Over the last few weeks, we have all been concerned with the reported loss of data from ChoicePoint and the Bank of America. Properly maintaining, holding and safeguarding private data is important to each of us as individuals, to the reputations and businesses of those holding data, and to the continued trust in electronic-based services. From a policy perspective, we need to continue to drive these cases to fact.
As I understand it, ChoicePoint was defrauded into selling or giving data to bad actors. The Bank of America is reported to have lost some of its tapes. These were not hacks, breach of computer systems, the result of spyware, or other ‘cyber security’ events. Notwithstanding this, in many of the policy discussions surrounding the events, it seems that people are treating them as breaches of ‘cyber security.’ From what I can glean from the factual reporting, this is not the case.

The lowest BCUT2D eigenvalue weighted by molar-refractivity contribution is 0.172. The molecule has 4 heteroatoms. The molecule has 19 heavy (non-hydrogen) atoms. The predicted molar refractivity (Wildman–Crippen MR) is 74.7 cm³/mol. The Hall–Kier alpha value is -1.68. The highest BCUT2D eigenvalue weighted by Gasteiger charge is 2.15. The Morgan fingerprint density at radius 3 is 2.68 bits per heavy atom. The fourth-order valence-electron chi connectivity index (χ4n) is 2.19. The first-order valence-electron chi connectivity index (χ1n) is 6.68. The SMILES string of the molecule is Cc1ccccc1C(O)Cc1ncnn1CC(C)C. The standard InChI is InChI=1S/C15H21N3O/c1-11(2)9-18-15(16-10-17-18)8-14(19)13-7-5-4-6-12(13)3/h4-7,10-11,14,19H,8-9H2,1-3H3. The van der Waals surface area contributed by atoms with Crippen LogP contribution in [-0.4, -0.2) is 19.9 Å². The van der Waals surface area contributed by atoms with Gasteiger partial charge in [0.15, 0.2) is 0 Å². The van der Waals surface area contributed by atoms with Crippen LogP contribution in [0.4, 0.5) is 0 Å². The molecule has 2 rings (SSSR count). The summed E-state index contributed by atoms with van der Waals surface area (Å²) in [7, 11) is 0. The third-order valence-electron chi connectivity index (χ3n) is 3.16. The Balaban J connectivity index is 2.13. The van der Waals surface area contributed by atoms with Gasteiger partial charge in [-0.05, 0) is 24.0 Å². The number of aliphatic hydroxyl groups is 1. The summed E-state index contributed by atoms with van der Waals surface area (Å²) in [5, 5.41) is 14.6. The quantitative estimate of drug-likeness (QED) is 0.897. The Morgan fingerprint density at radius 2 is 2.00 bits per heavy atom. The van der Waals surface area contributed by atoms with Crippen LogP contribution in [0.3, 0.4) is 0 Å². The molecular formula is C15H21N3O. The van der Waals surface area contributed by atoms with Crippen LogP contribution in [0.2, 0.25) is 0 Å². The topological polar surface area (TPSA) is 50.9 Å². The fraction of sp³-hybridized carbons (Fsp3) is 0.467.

They are important cases, however, and we need to know more. Were these crimes? The principles animating what defines criminal activity are centuries old. I suspect the principles and words of existing law can be applied to these facts. But we do need to examine these facts, and think about these issues, both from a privacy and criminal law perspective. These issues will continue to play out over the next few months, and we all should inform the process as policy makers understand what happened, what it means, and react.
Have a great Friday…..